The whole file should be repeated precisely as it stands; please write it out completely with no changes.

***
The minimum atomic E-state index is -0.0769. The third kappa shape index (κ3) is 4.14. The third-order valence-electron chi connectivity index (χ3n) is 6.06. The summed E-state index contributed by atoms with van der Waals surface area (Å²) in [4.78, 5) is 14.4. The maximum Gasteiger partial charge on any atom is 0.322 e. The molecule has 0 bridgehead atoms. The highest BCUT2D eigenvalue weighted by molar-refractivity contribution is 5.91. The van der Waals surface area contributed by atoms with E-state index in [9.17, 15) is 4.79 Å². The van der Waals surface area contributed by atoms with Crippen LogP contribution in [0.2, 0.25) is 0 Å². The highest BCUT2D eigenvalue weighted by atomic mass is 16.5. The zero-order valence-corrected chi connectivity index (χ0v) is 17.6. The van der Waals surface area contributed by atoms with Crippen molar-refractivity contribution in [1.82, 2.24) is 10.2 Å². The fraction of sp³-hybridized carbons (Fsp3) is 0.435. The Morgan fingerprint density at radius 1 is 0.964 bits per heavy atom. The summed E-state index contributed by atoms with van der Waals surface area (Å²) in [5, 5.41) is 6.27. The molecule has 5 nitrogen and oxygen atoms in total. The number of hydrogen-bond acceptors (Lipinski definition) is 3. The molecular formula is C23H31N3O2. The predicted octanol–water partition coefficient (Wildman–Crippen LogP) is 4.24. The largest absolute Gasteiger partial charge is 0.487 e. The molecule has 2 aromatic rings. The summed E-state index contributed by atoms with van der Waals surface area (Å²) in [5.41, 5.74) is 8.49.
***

The minimum atomic E-state index is -0.0769. The third kappa shape index (κ3) is 4.14. The third-order valence-electron chi connectivity index (χ3n) is 6.06. The summed E-state index contributed by atoms with van der Waals surface area (Å²) in [4.78, 5) is 14.4. The maximum Gasteiger partial charge on any atom is 0.322 e. The molecule has 0 bridgehead atoms. The highest BCUT2D eigenvalue weighted by molar-refractivity contribution is 5.91. The van der Waals surface area contributed by atoms with E-state index in [9.17, 15) is 4.79 Å². The van der Waals surface area contributed by atoms with Crippen LogP contribution in [0.2, 0.25) is 0 Å². The highest BCUT2D eigenvalue weighted by atomic mass is 16.5. The zero-order valence-corrected chi connectivity index (χ0v) is 17.6. The van der Waals surface area contributed by atoms with Crippen molar-refractivity contribution in [1.82, 2.24) is 10.2 Å². The fraction of sp³-hybridized carbons (Fsp3) is 0.435. The Morgan fingerprint density at radius 1 is 0.964 bits per heavy atom. The summed E-state index contributed by atoms with van der Waals surface area (Å²) in [5, 5.41) is 6.27. The molecule has 5 nitrogen and oxygen atoms in total. The number of hydrogen-bond acceptors (Lipinski definition) is 3. The molecular formula is C23H31N3O2. The predicted octanol–water partition coefficient (Wildman–Crippen LogP) is 4.24. The largest absolute Gasteiger partial charge is 0.487 e. The molecule has 2 aromatic rings. The summed E-state index contributed by atoms with van der Waals surface area (Å²) in [5.41, 5.74) is 8.49.